Intel Corporation turned in a strong third-quarter as revenue soared to $1.1 billion, spurred by better-than-expected sales from personal computers and chips that power server systems.
The company’s latest quarterly earnings may ease investor concerns about worrying signs within the semiconductor industry. Microchip Technology, a provider of microcontroller and analog semiconductors, lowered its second-quarter sales forecast last week and warned of a broad-based industry downturn -- leaving all eyes on Intel’s latest report and earnings forecast for the fourth-quarter.
“Intel is an extremely important part of the overall tech sector because it’s a bellwether stock,” said Adam Sarhan, CEO of Sarhan Capital. “It’s a good overall proxy in the overall tech space.”
Intel reported a third-quarter profit of $3.3 billion, or 66 cents per share, on revenue of 14.6 billion, compared with a profit of $2.95 billion, or 58 cents per share, on sales of $13.48 billion a year earlier. Net income for the period ended Sept. 27 jumped 12 percent from the same period in 2013.
The Santa Clara, Calif.-based company also announced it shipped over 1 million microprocessors in the quarter -- the first time in history.
“Importantly, our results demonstrate that we are building out our success in the PC and data center segments to successfully pursue adjacent opportunities,” said Brian Krzanich, chief executive officer of Intel, during the company’s third-quarter earnings call with shareholders.
The boost in revenue came from two of the company's core segments: Intel's PC Client Group and Data Center Group. Revenue from Intel’s PC Client Group, which offers microprocessors and related chipsets designed for the notebook, netbook, and desktop market segments, rose 9 percent year-over-year to $9.2 billion. Sales from the company’s Data Center Group, which offers products that are incorporated into servers, rose 16 percent from a year earlier to $3.7 billion.
Although sales in Intel’s mobile and communications group came in line with the company’s expectations at $1 million, it plunged 100 percent on a year-over-year basis and was down 98 percent from the second-quarter. The segment also struggled in the previous quarter after revenue in the same segment dropped 67 percent, sequentially, to $51 million.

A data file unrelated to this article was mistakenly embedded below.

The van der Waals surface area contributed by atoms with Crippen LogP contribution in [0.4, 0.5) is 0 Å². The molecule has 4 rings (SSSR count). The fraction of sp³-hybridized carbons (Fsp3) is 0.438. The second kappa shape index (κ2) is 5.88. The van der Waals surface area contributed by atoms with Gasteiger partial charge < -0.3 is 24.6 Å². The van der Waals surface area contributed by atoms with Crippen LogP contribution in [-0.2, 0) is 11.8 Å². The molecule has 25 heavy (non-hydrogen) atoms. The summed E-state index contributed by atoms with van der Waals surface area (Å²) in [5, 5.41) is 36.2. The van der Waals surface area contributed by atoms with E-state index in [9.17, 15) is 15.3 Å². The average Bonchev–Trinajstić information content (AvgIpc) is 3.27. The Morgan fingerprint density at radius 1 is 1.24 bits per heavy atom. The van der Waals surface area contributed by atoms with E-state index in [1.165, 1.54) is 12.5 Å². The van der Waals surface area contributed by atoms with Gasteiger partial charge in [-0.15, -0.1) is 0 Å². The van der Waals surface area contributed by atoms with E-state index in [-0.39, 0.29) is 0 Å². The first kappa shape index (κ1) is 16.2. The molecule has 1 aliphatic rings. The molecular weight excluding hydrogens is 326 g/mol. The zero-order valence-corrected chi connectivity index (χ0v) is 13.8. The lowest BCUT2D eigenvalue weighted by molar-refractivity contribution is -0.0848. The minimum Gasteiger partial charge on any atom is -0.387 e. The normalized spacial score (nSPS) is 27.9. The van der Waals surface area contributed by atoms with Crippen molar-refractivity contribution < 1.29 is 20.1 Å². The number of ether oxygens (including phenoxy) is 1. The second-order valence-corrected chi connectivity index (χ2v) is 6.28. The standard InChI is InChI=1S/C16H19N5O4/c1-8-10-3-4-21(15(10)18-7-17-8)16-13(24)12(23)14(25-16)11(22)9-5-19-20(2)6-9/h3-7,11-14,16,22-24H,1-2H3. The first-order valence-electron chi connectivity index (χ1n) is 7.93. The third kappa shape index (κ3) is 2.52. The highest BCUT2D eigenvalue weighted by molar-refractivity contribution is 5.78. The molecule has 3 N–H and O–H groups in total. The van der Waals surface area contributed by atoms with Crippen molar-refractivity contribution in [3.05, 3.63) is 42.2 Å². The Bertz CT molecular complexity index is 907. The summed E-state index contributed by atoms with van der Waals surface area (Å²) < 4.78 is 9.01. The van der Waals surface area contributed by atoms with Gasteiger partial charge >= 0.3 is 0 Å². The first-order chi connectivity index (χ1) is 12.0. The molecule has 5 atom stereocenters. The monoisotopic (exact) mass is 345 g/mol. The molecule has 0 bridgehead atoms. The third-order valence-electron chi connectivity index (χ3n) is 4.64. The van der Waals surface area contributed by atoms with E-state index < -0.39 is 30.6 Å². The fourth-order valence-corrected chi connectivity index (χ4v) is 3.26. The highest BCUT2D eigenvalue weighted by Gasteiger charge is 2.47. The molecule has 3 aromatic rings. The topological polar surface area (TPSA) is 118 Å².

However, analysts are optimistic about Intel’s strategy for growth.
“We see healthy growth for INTC's Data Center Group, driven by cloud computing, communications and storage,” said Angelo Zino, an analyst at S&P Capital IQ, said in a research note. “INTC continues to expand its chip offerings at lower price points to gain share in mobile devices.”
Intel’s PC Client Group revenue was up 6 percent relative to the second-quarter in 2014. Desktop platform volumes rose 6 percent on a year-over-year basis, while notebook platform volumes increased 21 percent compared to the same period in 2013.
Intel’s software and services operating segments reported revenue of $558 million, up 2 percent from a year ago and an increase of 2 percent from the previous quarter.
“We see a no growth environment for PCs long term, but we think server growth, expansion into mobility and growth in the ‘Internet of Things’ will help drive revenues higher,” Zino added.
Intel also forecast stronger-than-anticipated revenue growth for the current quarter. The company expects revenue of $14.7 billion for the fourth-quarter, plus or minus $500 million, up 1 percent from the third-quarter. Intel would not providing a forecast for fiscal 2015.
Following Intel’s earnings call, shares of the chipmaker rose 2.12 percent to $32.82 in after-hours trading.